Is Mongolia the next democracy to go?

JUDE MAK/AFP/Getty Images After Kenya’s violent polls in December, and Robert Mugabe’s “sham” reelection last month, electoral violence is rearing its ugly head once more. The latest victim? Mongolia, an otherwise respectable democracy now “facing its biggest challenge since its birth in 1990,” The New York Times reports: Following cries of fraud in parliamentary elections ...

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594166_080708_mongolia5.jpg

JUDE MAK/AFP/Getty Images

After Kenya's violent polls in December, and Robert Mugabe's "sham" reelection last month, electoral violence is rearing its ugly head once more. The latest victim? Mongolia, an otherwise respectable democracy now "facing its biggest challenge since its birth in 1990," The New York Times reports:

Following cries of fraud in parliamentary elections — accusations that were disputed by international election observers — hundreds of rioters, many of them drunk, attacked the headquarters of the dominant political party and the neighboring national art gallery on July 1. Fires were started. Five people were killed. More than 1,000 pieces of artwork were destroyed, damaged or looted.

JUDE MAK/AFP/Getty Images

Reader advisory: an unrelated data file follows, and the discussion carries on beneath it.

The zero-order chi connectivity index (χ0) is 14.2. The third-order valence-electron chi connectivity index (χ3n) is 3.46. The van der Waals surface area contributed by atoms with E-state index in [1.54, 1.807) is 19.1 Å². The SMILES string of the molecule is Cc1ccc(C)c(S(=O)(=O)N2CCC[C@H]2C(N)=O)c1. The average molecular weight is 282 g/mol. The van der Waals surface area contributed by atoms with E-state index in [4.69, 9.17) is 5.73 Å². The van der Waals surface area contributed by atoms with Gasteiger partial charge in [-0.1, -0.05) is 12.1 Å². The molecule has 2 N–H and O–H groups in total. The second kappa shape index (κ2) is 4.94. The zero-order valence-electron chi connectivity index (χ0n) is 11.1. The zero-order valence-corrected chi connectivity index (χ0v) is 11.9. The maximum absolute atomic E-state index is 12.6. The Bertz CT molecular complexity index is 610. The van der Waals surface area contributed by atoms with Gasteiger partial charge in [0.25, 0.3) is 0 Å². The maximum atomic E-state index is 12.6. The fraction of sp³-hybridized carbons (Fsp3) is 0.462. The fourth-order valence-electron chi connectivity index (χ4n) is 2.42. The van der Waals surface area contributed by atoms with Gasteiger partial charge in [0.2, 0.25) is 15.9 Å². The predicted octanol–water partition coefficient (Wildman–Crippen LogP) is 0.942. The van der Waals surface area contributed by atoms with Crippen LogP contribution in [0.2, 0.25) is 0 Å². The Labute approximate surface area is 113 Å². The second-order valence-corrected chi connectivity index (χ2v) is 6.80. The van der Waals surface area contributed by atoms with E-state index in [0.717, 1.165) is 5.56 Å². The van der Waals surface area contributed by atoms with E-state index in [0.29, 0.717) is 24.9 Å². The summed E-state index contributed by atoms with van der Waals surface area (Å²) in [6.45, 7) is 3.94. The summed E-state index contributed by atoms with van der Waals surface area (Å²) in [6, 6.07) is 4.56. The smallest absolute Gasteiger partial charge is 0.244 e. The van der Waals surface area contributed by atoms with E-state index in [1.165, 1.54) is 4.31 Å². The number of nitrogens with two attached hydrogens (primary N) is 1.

After Kenya’s violent polls in December, and Robert Mugabe’s “sham” reelection last month, electoral violence is rearing its ugly head once more. The latest victim? Mongolia, an otherwise respectable democracy now “facing its biggest challenge since its birth in 1990,” The New York Times reports:

Following cries of fraud in parliamentary elections — accusations that were disputed by international election observers — hundreds of rioters, many of them drunk, attacked the headquarters of the dominant political party and the neighboring national art gallery on July 1. Fires were started. Five people were killed. More than 1,000 pieces of artwork were destroyed, damaged or looted.

But not everyone’s jumping off the democracy bandwagon just yet. While the government’s response to the violence–which included declaring a state of emergency, shutting down media outlets, and deploying troops into the streets–was far from ideal, there are reasons to remain optimistic.

For one, the violence appears not to be caused by any inherent flaws in Mongolia’s system, but rather by the unfortunate confluence of economic frustrations and cheap vodka. Second, as we noted in the March/April edition of FP, Mongolia’s parliament is among the world’s strongest, and recent research shows that countries with strong legislatures are more likely to have resilient democracies.

While the government must answer for its stronghanded response to the recent violence and address the ecnomic concerns that may have caused it, I’d expect the only democracy from the Sea of Japan to Eastern Europe will endure.

Patrick Fitzgerald is a researcher at Foreign Policy.

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